Stephanie studied History and Social Science at the University of Birmingham. She started her training contract in September 2012 after completing the GDL and LPC, and qualified into our Dispute Resolution group in September 2014.
Route to law
Knowing I had the option to do a post-graduate law conversion, I studied a non-law degree from which I could develop a set of skills applicable to law, including research, analysis and reporting. To help me decide if law was really the right route for me, I arranged work experience at different types of law firms: City, regional and high street. I enjoyed them all, particularly the commercial law experience at a City firm, and was set on a legal career from that point. I started the GDL straight after finishing my degree.
Choosing a firm
In between my GDL and LPC, I worked for an organisation called the Financial Markets Law Committee. The organisation had a relationship with a number of law firms, one of which was Slaughter and May. Our main contact at the firm was great; I found her so impressive and so approachable that I really wanted to apply here. That was what initially drew me in, and through attending legal careers events, I met more people from the firm, all of whom reinforced this view. The trainees and associates I met not only had great things to say about the spread of work, but most importantly, they weren’t intimidating or speaking in jargon. That helped me to get a sense of the type of people and the working environment here.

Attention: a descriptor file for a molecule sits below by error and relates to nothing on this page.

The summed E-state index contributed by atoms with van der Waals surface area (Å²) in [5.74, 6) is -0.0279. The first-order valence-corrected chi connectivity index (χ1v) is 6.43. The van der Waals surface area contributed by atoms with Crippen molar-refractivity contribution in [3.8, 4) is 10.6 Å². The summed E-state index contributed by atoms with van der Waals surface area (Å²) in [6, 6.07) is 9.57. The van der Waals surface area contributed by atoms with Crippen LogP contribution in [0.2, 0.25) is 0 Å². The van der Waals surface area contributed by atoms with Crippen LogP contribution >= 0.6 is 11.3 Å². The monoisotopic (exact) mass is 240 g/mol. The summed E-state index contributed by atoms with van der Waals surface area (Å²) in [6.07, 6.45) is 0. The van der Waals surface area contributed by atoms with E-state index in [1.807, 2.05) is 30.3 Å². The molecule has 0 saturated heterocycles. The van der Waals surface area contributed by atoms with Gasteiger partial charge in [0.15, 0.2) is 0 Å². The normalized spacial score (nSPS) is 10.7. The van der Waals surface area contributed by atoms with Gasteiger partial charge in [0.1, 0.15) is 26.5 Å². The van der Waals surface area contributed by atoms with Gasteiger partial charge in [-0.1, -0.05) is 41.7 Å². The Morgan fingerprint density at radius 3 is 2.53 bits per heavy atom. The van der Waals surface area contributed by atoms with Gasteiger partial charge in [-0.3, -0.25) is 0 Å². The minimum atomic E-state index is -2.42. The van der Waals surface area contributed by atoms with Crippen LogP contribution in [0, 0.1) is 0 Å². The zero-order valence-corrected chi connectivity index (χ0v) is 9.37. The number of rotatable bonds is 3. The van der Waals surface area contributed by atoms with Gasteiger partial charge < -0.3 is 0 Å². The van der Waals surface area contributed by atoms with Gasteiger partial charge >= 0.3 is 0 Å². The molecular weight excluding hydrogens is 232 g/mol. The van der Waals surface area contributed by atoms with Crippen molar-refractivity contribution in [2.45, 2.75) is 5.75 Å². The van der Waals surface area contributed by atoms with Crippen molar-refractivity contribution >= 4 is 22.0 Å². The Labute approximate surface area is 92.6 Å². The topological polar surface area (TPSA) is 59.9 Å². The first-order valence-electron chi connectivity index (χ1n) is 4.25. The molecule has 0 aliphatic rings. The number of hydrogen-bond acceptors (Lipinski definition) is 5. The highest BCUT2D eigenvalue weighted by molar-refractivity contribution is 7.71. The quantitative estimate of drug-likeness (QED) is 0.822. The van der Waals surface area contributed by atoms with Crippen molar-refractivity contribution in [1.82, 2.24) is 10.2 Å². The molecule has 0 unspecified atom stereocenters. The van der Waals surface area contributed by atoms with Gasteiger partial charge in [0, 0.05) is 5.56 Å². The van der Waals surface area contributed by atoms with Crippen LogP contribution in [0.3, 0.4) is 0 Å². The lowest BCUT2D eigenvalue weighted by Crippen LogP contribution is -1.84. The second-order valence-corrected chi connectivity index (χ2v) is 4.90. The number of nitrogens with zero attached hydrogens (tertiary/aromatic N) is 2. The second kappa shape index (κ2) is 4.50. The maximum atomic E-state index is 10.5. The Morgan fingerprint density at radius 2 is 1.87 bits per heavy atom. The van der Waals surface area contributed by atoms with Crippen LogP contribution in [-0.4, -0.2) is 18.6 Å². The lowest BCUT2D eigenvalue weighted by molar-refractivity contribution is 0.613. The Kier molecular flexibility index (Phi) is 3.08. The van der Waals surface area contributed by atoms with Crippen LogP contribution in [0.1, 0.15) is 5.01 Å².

I qualified into the Dispute Resolution group. I enjoy the practical nature of the work in the group; even as a trainee there was a lot to sink your teeth into at quite an early stage. As someone quite new to law, I worked on a breach of contract claim between a large insurer and one of its clients; it gave me lots of opportunities and exposure at an early stage of my career.
Day-to-day as an associate
As a result of the firm’s multi-specialist approach, I work on a variety of matters in the Dispute Resolution group. This includes large civil cases, arbitrations and regulatory investigations, as well as providing ad hoc advice to transactional groups’ clients on contentious issues arising in their deals or day-to-day business.
Given the spread of work, there is no “typical” day in my group. However, I start each day by checking my emails and updating my to-do list (prioritising tasks by their deadlines). I will participate in a number of calls and meetings with clients, Counsel and colleagues. I will likely also need to give instructions to external service providers, such as economic consultants or e-discovery vendors, to run analyses or searches over different types of data. In between calls and meetings, I will respond to emails, draft documents and carry out research. Where I get a chance, I’ll meet a friend for a coffee or do a gym class during my lunchbreak; lots of people here are into health and fitness and the corporate gym membership makes this easy and affordable.
Slaughter and May is even more sociable than I had expected. Everyone in my trainee intake would have lunch together, and there was a lot of socialising outside of work. It made for a fun training contract. There’s also lots of scope to get involved with volunteering and fundraising; there is a lot of focus on making the firm a more responsible business. Throughout my time here, I have never had any sense of competition between fee earners. It is an incredibly collaborative environment and one of the reasons I have continued my career here.
Getting the balance
Regardless of the firm, if you’re doing high quality work for big, international corporate clients, there are going to be some long hours. What distinguishes Slaughter and May from other firms is that there’s no “face time” culture. When you’ve done your work, you go home, and even when it’s busy, you are able to prioritise how you want to do your work to fit around other commitments.